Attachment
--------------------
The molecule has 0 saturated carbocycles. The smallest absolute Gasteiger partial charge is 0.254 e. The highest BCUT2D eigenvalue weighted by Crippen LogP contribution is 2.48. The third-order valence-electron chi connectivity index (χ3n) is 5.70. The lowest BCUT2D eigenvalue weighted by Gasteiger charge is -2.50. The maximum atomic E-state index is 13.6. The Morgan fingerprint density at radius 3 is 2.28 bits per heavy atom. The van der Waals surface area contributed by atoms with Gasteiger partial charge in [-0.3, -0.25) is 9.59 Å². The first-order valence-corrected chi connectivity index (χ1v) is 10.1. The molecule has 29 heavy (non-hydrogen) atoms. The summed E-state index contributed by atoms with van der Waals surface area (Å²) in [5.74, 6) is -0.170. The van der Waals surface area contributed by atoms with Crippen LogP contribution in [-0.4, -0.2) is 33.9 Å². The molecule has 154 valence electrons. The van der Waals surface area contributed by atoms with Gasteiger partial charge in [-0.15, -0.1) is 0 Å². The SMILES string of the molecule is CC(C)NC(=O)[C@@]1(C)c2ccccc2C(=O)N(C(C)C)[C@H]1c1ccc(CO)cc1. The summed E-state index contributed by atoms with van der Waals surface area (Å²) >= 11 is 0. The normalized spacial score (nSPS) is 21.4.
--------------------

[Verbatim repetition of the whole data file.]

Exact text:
The molecule has 0 saturated carbocycles. The smallest absolute Gasteiger partial charge is 0.254 e. The highest BCUT2D eigenvalue weighted by Crippen LogP contribution is 2.48. The third-order valence-electron chi connectivity index (χ3n) is 5.70. The lowest BCUT2D eigenvalue weighted by Gasteiger charge is -2.50. The maximum atomic E-state index is 13.6. The Morgan fingerprint density at radius 3 is 2.28 bits per heavy atom. The van der Waals surface area contributed by atoms with Gasteiger partial charge in [-0.3, -0.25) is 9.59 Å². The first-order valence-corrected chi connectivity index (χ1v) is 10.1. The molecule has 29 heavy (non-hydrogen) atoms. The summed E-state index contributed by atoms with van der Waals surface area (Å²) in [5.74, 6) is -0.170. The van der Waals surface area contributed by atoms with Crippen LogP contribution in [-0.4, -0.2) is 33.9 Å². The molecule has 154 valence electrons. The van der Waals surface area contributed by atoms with Gasteiger partial charge in [-0.15, -0.1) is 0 Å². The SMILES string of the molecule is CC(C)NC(=O)[C@@]1(C)c2ccccc2C(=O)N(C(C)C)[C@H]1c1ccc(CO)cc1. The summed E-state index contributed by atoms with van der Waals surface area (Å²) >= 11 is 0. The normalized spacial score (nSPS) is 21.4.